So, how did these Hasidic crime-fighters get their start? All modern Shomrim and Shmira can trace their heritage to one man: Samuel Schrage. A Lubavitcher rabbi, Schrage founded a group called the Crown Heights Maccabees in 1964. Schrage, who typically appeared in public wearing a sleek black suit—his dark beard neatly combed, his hair painstakingly lacquered—did not set out to fight crime. He was a teacher, a man of God, and the administrator of the United Lubavitcher Yeshiva, a large school on the north side of Eastern Parkway.
A decade earlier, the sixth Lubavitcher rebbe, Rabbi Yosef Yitzchak Schneersohn, had fled Warsaw and established a small Lubavitch court in Crown Heights. Schneersohn’s Crown Heights was quiet, mostly peaceable, and populated by “alrightniks”: middle-class Jewish émigrés who settled in the brick mansions on President Street. By comparison, the Crown Heights of his successor, Rabbi Menachem Mendel Schneerson, who served as Lubavitcher rebbe from 1951 until his death in 1994, was a dangerous place, increasingly rife with the street crime and violence that characterized Brooklyn during the 1960s and ’70s.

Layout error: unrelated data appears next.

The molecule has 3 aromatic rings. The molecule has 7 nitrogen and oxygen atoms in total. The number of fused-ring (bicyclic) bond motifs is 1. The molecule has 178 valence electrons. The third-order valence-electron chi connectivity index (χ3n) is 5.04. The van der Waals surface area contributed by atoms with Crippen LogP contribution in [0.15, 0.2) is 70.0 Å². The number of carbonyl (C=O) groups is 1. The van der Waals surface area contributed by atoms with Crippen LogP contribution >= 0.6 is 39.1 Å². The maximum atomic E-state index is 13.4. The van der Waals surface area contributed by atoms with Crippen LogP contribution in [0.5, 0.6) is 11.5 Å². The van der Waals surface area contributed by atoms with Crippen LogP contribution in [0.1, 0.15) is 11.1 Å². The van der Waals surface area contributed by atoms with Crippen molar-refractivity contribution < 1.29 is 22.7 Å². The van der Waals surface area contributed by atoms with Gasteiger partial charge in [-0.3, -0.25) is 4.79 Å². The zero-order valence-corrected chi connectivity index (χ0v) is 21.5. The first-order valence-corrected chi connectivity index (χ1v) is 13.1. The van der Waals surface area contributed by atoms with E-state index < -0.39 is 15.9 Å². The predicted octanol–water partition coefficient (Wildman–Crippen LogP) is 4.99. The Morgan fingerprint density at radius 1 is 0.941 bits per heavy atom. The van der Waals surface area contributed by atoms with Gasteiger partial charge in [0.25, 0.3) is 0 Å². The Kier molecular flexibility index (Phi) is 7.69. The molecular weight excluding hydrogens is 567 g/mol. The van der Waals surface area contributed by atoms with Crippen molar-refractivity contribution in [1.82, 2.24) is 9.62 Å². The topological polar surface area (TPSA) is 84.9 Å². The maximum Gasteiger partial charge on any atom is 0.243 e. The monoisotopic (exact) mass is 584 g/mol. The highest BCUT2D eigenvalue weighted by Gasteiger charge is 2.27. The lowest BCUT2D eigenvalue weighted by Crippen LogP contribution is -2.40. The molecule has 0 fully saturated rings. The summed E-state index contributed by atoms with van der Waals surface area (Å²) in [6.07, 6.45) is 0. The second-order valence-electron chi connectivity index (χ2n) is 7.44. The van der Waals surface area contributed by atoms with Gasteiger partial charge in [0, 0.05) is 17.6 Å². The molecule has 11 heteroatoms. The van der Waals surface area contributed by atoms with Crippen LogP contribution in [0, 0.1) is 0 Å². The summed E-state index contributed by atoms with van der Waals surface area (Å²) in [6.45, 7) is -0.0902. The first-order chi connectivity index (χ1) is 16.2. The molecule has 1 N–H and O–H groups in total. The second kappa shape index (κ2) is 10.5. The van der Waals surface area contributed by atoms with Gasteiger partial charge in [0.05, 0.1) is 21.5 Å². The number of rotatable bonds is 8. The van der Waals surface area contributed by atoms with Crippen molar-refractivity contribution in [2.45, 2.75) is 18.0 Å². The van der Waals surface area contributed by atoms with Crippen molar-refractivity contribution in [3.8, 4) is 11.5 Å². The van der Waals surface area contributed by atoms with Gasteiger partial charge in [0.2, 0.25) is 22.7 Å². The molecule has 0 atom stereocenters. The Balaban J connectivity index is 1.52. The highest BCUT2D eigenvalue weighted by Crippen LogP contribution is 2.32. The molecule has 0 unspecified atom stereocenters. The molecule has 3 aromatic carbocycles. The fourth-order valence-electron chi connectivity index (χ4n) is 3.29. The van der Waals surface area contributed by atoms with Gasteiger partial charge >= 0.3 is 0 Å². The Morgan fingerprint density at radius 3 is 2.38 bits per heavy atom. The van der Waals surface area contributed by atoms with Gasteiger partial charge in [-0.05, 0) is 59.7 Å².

The Lubavitch Hasidim, who had consolidated in a 16-square-block radius around Kingston Avenue, saw themselves as victims, under assault by the much larger black populations to the north and south. Black leaders, in turn, complained that the situation in Crown Heights was akin to apartheid, wherein an influential minority was controlling the state, soaking up government funds, and elbowing blacks out of local real estate.
In April 1964, four Hasidic students leaving a yeshiva on the north side of Eastern Parkway were provoked and allegedly assaulted by at least 50 black youths. Two weeks later, a black man broke into a Crown Heights home and attempted to rape the wife of a popular Lubavitcher rabbi. The woman managed to beat back her assailant; in the process, she received slashes across the face and the neck. Both crimes were touted as proof that Jews were no longer safe in Crown Heights.